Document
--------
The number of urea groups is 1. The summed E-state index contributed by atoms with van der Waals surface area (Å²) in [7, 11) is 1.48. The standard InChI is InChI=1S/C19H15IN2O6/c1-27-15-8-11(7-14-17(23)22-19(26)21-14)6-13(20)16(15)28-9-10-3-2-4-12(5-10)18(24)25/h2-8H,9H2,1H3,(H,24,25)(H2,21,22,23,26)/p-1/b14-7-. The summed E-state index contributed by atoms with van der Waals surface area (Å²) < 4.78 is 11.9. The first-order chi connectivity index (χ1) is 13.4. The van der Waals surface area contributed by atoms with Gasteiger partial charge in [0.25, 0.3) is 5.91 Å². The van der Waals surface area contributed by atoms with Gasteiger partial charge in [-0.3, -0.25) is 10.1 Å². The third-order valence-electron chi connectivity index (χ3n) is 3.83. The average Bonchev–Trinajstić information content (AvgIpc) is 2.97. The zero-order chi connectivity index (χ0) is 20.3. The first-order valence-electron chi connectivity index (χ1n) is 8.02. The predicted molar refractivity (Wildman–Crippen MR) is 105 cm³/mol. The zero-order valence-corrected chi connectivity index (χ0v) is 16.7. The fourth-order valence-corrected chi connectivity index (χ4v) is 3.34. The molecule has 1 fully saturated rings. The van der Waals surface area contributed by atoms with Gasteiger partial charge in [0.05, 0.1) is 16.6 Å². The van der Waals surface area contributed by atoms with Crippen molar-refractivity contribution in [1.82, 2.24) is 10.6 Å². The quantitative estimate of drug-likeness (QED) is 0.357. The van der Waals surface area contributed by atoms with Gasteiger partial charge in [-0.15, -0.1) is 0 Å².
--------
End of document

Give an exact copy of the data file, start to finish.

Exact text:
The number of urea groups is 1. The summed E-state index contributed by atoms with van der Waals surface area (Å²) in [7, 11) is 1.48. The standard InChI is InChI=1S/C19H15IN2O6/c1-27-15-8-11(7-14-17(23)22-19(26)21-14)6-13(20)16(15)28-9-10-3-2-4-12(5-10)18(24)25/h2-8H,9H2,1H3,(H,24,25)(H2,21,22,23,26)/p-1/b14-7-. The summed E-state index contributed by atoms with van der Waals surface area (Å²) < 4.78 is 11.9. The first-order chi connectivity index (χ1) is 13.4. The van der Waals surface area contributed by atoms with Gasteiger partial charge in [0.25, 0.3) is 5.91 Å². The van der Waals surface area contributed by atoms with Gasteiger partial charge in [-0.3, -0.25) is 10.1 Å². The third-order valence-electron chi connectivity index (χ3n) is 3.83. The average Bonchev–Trinajstić information content (AvgIpc) is 2.97. The zero-order chi connectivity index (χ0) is 20.3. The first-order valence-electron chi connectivity index (χ1n) is 8.02. The predicted molar refractivity (Wildman–Crippen MR) is 105 cm³/mol. The zero-order valence-corrected chi connectivity index (χ0v) is 16.7. The fourth-order valence-corrected chi connectivity index (χ4v) is 3.34. The molecule has 1 fully saturated rings. The van der Waals surface area contributed by atoms with Gasteiger partial charge in [0.05, 0.1) is 16.6 Å². The van der Waals surface area contributed by atoms with Crippen molar-refractivity contribution in [1.82, 2.24) is 10.6 Å². The quantitative estimate of drug-likeness (QED) is 0.357. The van der Waals surface area contributed by atoms with Gasteiger partial charge in [-0.15, -0.1) is 0 Å².